What is copywriting?
Updated: Apr 29, 2020
People are often puzzled when I tell them I am a freelance copywriter. They are either unfamiliar with the term, or think that I work in copyright law — a misunderstanding that led to at least one very confused conversation over a third glass of pinot in the pub…
Even I have to admit, until I’d graduated from university and started exploring marketing in more detail, I did not know the job title even existed. It seems that, although we are all surrounded by the work of copywriters, the term is not widely known.
So it made perfect sense to me that my first blog post would go right back to basics. In this article, I explore exactly what it is that copywriters like myself do. And I will start by saying that it has absolutely nothing to do with copyright law!
A copywriter's life summarised in one photo: pen, paper and coffee.
In a nutshell, copywriting is the act of writing for the purposes of marketing and promotional material.
Copywriters are responsible for the text (as distinguished from images or other visual material) in a huge range of material, including advertisements, brochures, email, leaflets, catalogs and even radio jingles.
“But why is it called ‘copy’ when the work is original?”
It’s a good question, and one I am frequently asked. Here, ‘copy’ means written matter that is intended to be copied or reproduced in printed form. This use of the word can be traced back to the birth of modern journalism in the late 1800s, when ‘copyboys’ were employed to run material from the writer to the printing house for publication.
A world of copy: We are constantly surrounded by the work of advertising copywriters. But it's not all about catchy slogans and unique brand names.
Today, the work of copywriters is all round us, on websites, user manuals, TV ads, emails, product descriptions, social media content, newsletters, professional bios — the list goes on.
Copywriting can be highly creative work. Coming up with attention-grabbing taglines and magazine advertisements requires a great deal of imagination and skill. But unfortunately (or fortunately) not every copywriting gig feels like a scene from Mad Men. Other forms of copywriting, such as white papers and online job descriptions are far more technical and research-based.
Some copywriters specialise in one form of technical writing, but most are adept at working for various mediums, adapting their style and tone accordingly.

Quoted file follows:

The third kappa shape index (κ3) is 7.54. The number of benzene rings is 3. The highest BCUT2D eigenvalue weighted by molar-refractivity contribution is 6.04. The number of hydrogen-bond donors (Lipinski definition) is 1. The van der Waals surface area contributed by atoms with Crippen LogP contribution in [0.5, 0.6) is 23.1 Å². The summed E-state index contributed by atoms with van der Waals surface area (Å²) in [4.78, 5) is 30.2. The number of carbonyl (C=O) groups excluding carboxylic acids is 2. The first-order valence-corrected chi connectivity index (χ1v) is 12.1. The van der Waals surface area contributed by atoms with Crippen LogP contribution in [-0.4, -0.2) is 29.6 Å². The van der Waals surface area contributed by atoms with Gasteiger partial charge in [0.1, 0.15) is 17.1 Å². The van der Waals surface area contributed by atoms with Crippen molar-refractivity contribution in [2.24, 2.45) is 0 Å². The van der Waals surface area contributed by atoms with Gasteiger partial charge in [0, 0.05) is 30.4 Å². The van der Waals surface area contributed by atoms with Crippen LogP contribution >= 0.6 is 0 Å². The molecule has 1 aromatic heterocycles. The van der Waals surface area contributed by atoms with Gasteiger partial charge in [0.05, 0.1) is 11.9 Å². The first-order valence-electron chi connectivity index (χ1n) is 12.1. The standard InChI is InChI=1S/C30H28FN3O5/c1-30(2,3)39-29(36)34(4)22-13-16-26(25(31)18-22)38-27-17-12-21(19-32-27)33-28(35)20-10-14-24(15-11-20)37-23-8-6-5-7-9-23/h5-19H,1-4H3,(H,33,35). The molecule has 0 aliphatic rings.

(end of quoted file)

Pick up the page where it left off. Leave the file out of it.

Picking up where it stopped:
Where do copywriters work?
Copywriters are hired on all levels of business, from small companies wanting to increase their audience reach to multinational corporations with high-profile, worldwide brands.
Many copywriters work in creative agencies or in-house marketing teams. They collaborate with a team of designers, digital specialists content strategists to create on-brand, consumer-focused marketing material. Other copywriters, like myself, are freelance, and are hired by on a project-to-project basis.
Copywriters may work as part of an agency or 'go solo' as a freelancer. Either way, successful copywriting requires collaboration and adaptability.
What makes a good copywriter?
The skills required for great copywriting go far beyond a knack for grammar and refined writing skills (although this certainly helps).
Successful copywriters are able to create memorable, engaging and powerfully persuasive content that compels their readers into action. They are skilled researchers, creative, concise and highly adaptable, uniquely tailoring material to appeal directly to a target audience. In short, they are master wordsmiths who can make anything sound exciting to the right audience.
I could go on for pages about the characteristics of excellent copywriters (at least some of which I like to believe I possess myself!), but I will save you the self-indulgence in this particular post. But if you are burning to know more, this list by Jeff Bullas covers everything that you could ever want in a copywriter.